Room: A Novel by Emma Donoghue

What is fear?  Where do we find security?  How big is the world and how much of it do we need to know to be safe?  How much do we need to know to function?  This is a brilliant book.   I can’t imagine being able to write it but I can certainly imagine thinking about such things. It is dark and chilling for it’s beginning and it jabbed my soul.   Nothing is better than evil being brought to the light through a child’s eyes.

Same Kind of Different As Me by Ron Hall and Denver Moore with Lynn Vincent

Dad gave me this one.  Cajun country Louisiana, black/white difference and discovery, doing the right thing and “shit happens” anyway.  It is a beautiful story even with the “uh, oh” moments of “good to be a Christian” tendencies that made me wonder if I would finish reading it before I was witnessed to in a book.  I finished it and didn’t feel like I had to been subjected to a Baptist born-again revival so I recommend that you stick with it until the end.  The writing is excellent, the humor is laugh right out loud, and the tears are genuine.  This is a true story.  Be prepared to see yourself in the mirror.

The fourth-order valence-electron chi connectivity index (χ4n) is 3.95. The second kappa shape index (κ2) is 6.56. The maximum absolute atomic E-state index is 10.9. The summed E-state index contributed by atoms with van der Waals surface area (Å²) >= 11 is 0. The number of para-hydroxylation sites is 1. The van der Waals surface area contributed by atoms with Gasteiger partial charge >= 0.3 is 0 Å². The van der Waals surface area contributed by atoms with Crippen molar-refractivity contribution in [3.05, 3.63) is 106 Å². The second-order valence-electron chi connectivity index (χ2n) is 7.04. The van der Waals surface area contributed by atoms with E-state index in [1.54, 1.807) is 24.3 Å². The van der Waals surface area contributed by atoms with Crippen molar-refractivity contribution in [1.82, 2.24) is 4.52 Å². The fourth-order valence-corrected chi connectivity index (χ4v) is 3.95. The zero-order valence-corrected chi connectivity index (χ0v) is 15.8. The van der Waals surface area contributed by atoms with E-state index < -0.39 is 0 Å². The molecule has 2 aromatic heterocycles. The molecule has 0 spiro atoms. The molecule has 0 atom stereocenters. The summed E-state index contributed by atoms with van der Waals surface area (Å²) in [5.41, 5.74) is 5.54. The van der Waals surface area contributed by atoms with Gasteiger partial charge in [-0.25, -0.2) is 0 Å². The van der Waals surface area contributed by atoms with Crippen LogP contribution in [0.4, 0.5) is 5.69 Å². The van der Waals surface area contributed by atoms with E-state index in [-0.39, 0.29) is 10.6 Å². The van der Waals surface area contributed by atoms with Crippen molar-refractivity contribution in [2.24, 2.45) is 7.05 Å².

The Rembrandt Affair by Daniel Silva

The premise seemed promising; stolen art, murder, and discovery of horrible secrets along the way.   But a tale of universal interest is lost in the author’s true storyline that is painted poorly with huge brushstrokes – bad Nazis, good Zionists, pro-Israel global citizens and small-minded provincial anti-Semitics.  

The Millenium Triology  (The Girl with the Dragon Tattoo; The Girl Who Played with Fire, and The Girl Who Kicked Over the Hornet’s Nest) by Stieg Larsson.

I liked the first book the best.  I understood the characters and their motivations.  It was exciting to read about a place that I did not know.  It made me want to bring a map and chart the streets, the “gates,” and paths taken.  I was especially intrigued by Kalle Blomkvist and Lisbeth Salander – great characters, well developed.  Early on, I thought that Lisbeth was the main character but now I wonder if it is Kalle.  Excellent work.  The last installment…. I think was a compilation of all that had been discussed and said before.  I don’t think it is a lie but I do think it all occurred after Larsson died.  Whoever completed that work told the truth – the entire book reflects the intent of the author but not the author’s work.  A read worth the time. 

Call Me Mrs. Miracle by Debbie Macomber.

Okay - it will be THE Hallmark movie of the 2010 or 2011 holiday season and everyone will feel good about giving it to their aunt or grandmother for Christmas.  Like all of the Jan Karon books, no one will be embarrassed to recommend it.  Jessica Lansbury will be asked to play Mrs. Miracle.